Emirates has the world's largest fleet of Airbus A380 superjumbos -- but which are the best seats to pick in its excellent business class?
The airline with the most A380s in the world, Emirates plans to have a full 90 of the superjumbos flying via its Dubai mega-hub.
Emirates flies an A380 from Dubai to Sydney and on to Auckland every day, which makes it a great option if you're looking for a full-service airline (with proper international standard business class) across the Tasman.
Emirates' other Australian flights (to Perth, Melbourne, Brisbane and Sydney) are on Boeing 777-300ER aircraft -- check out our guide to the best seats on those 777s.
From Dubai, Australian passengers will find useful connections on Emirates' A380s to London Heathrow, Manchester, Paris and Jeddah. It's also found on routes from Dubai to Bangkok, Toronto, Seoul, Beijing, Hong Kong, New York and Shanghai.
The Business Class cabin
With Economy taking up the whole of the lower deck of the A380, Business Class occupies the rear three quarters of the upper deck, behind First Class.
The seats go back 19 rows, from row 6 to row 26. (Yes, they skip row 13.)
The Business Class cabin is laid out in a unique staggered layout, where every seat has direct access to the aisle. Here's how it works.
A and K seats are immediately next to the windows on either side of the plane, with B and J seats inboard of them on the aisle. To get to A & K, you pass through a small gap between the rows, where your side table is.
In the middle block, seats E and F are in the very middle, separated by a privacy screen. Seats D and G are on the left and right hand aisles, respectively.
There's more bed length in the window and middle seats by a whopping nine inches, so tall passengers or people who like to really stretch out on their beds should pick A, K, E or F seats. There's no real benefit to the aisle B, D, G or J seats. People travelling in pairs should pick the middle E and F seats.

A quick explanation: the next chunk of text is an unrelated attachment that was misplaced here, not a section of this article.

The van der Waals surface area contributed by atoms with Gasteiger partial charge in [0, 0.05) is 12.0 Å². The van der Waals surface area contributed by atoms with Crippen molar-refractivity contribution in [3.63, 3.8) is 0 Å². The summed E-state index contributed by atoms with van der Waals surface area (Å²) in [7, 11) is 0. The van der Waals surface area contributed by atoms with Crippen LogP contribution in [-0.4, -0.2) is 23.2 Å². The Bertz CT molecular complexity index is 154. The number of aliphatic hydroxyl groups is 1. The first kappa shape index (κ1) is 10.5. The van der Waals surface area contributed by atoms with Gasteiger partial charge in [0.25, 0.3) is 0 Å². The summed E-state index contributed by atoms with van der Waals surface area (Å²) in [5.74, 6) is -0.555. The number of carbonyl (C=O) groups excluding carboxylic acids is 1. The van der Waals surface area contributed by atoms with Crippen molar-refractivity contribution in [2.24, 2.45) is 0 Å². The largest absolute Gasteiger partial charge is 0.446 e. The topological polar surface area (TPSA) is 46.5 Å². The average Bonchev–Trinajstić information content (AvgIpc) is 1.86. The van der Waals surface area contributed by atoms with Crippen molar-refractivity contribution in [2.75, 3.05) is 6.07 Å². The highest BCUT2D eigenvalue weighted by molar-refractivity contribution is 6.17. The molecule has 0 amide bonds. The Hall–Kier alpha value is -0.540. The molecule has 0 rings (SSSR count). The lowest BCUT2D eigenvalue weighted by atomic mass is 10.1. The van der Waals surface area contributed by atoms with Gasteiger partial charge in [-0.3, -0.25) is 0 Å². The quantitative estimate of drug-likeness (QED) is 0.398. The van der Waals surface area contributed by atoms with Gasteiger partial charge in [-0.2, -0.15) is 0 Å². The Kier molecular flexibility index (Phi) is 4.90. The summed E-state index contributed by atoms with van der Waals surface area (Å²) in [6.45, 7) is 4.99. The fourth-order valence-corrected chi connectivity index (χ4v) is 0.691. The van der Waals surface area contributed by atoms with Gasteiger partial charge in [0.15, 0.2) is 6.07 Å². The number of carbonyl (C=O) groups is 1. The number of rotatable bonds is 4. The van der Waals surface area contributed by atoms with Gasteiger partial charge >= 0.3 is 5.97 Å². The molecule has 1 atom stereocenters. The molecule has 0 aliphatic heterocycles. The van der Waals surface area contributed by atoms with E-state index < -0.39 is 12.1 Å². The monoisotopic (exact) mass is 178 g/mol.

The in-flight entertainment is Emirates' fantastic ICE, and includes an absolutely massive screen.
Each seat has a small side table and a mini-bar for soft drinks. The touch screen controller for the video screen is also nestled on the side table.
There's a large fold-out table for meals and working as well, and every seat has an AC power point.
The best seats on the plane
The staggered seating plan means that there are three groups of seats to choose between:
- A & K seats: if you're travelling alone, these are the most private on the plane, right next to the windows, and have extra legroom and bed length.
- E & F seats: if you're travelling in a pair, these very centre seats have extra privacy from others and let you talk to each other easily, plus they have extra bed length.
- B, D, G & J seats: skip these -- they're closer to the aisle and there's no real reason to pick them, since everyone has direct aisle access anyway.
Once you've chosen which sort of seat you want, pick your row:
Row 7-12: these are further forward, so likely to have less engine noise or disturbance from the bar. The further back you go, the more people will be walking past you to get to the lavatories at the back of the plane.
Note that none of the bulkhead seats (at the front of each cabin section in rows 6, 7, 22 and 23) have extra legroom or space. In fact, they seem a little more closed in than the rest of the cabin.
The worst seats on the plane
Rows 22-25: while there's an attraction to this smaller cabin, it's very close to the often-loud business class bar at the back of the plane, and everyone in business class will be walking past to use the lavatories.
Row 6: these are all the way at the front of the first cabin, near a galley kitchen, which may disturb you while sleeping.
Row 21: right at the end of the back cabin, these seats are immediately in front of the galley kitchens and may be noisier as a result.
Rows 13-20: as you go further back in the cabin, there will be more people walking past your seat to use the lavatories or visit the standup bar.
About John Walton
Aviation journalist and travel columnist John took his first long-haul flight when he was eight weeks old and hasn't looked back since. Well, except when facing rearwards in business class.